Located at the river bend area of Yarlung Tsangpo River in Tibet, Medog Meteorological Center (MMC) is surrounded by mountain ranges and dense forests within canyons. As the last region to be reached by highway system in China, Medog is known as a primordial town that is isolated from the rest of the world, both socially and culturally. The construction of MMC became significantly challenging due to undeveloped construction skills and techniques, limited numbers of heavy machinery, small selection of local building materials, etc.
Consisting of the administrative office and staff dormitory, MMC is conceived as enclosed courtyard with permeable interface, serving as a hybrid building for the local meteorological bureau. The undulating roof mimics the movements of rolling hills, while responding to the climate need of providing drainage system. The building established a harmonious dialogue with the natural surroundings. Elevated ground level that is inherited from the vernacular architecture optimizes the pedestrian experience and facilitates the natural ventilation. A rhythmic façade is accentuated by carefully placed fenestration. A series of voids within the building were introduced to optimize the spectacular views towards the canyon.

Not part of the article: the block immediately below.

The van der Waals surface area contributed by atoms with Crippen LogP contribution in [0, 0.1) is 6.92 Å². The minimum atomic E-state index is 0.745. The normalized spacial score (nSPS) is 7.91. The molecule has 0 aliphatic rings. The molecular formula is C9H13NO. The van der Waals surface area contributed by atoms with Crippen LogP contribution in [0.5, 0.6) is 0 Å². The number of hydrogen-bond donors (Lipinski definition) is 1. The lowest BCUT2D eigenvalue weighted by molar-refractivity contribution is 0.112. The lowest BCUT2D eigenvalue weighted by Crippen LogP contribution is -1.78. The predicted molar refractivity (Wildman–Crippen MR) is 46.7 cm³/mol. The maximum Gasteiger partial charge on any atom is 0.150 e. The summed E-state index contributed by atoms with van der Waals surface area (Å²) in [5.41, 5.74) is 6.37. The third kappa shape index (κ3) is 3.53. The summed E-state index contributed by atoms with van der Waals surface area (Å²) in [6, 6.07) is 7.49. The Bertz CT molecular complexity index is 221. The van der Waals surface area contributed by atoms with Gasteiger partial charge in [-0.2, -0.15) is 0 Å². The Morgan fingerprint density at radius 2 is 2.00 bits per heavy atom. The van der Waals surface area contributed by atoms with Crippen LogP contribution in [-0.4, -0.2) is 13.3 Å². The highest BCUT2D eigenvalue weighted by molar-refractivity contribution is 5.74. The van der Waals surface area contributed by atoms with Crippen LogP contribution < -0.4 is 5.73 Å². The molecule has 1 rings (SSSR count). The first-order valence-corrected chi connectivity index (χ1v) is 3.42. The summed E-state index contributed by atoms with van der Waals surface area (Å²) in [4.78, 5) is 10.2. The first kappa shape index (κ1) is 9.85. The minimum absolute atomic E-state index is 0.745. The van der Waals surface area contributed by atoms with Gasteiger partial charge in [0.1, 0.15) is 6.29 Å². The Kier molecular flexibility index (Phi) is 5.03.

The architect learned from the local traditional architecture to accommodate environmental and cultural needs : using local pinewood and prefabricated, elevating the ground floor, providing masonry structural supports, and applying sloped roof system to overcome issues in rainy seasons. The building façade also features a hand-craft stucco pattern, adapting to the texture and enriching its local characteristics.
MMC is intended not only as an administrative workplace, it is also designed as a civic place for the local people to gather and interact. The design and materiality pay tribute to the local ethnic culture, blending the vernacular architecture with modern architectural elements, creating a contemporary building sensitive to local culture and tectonic tradition.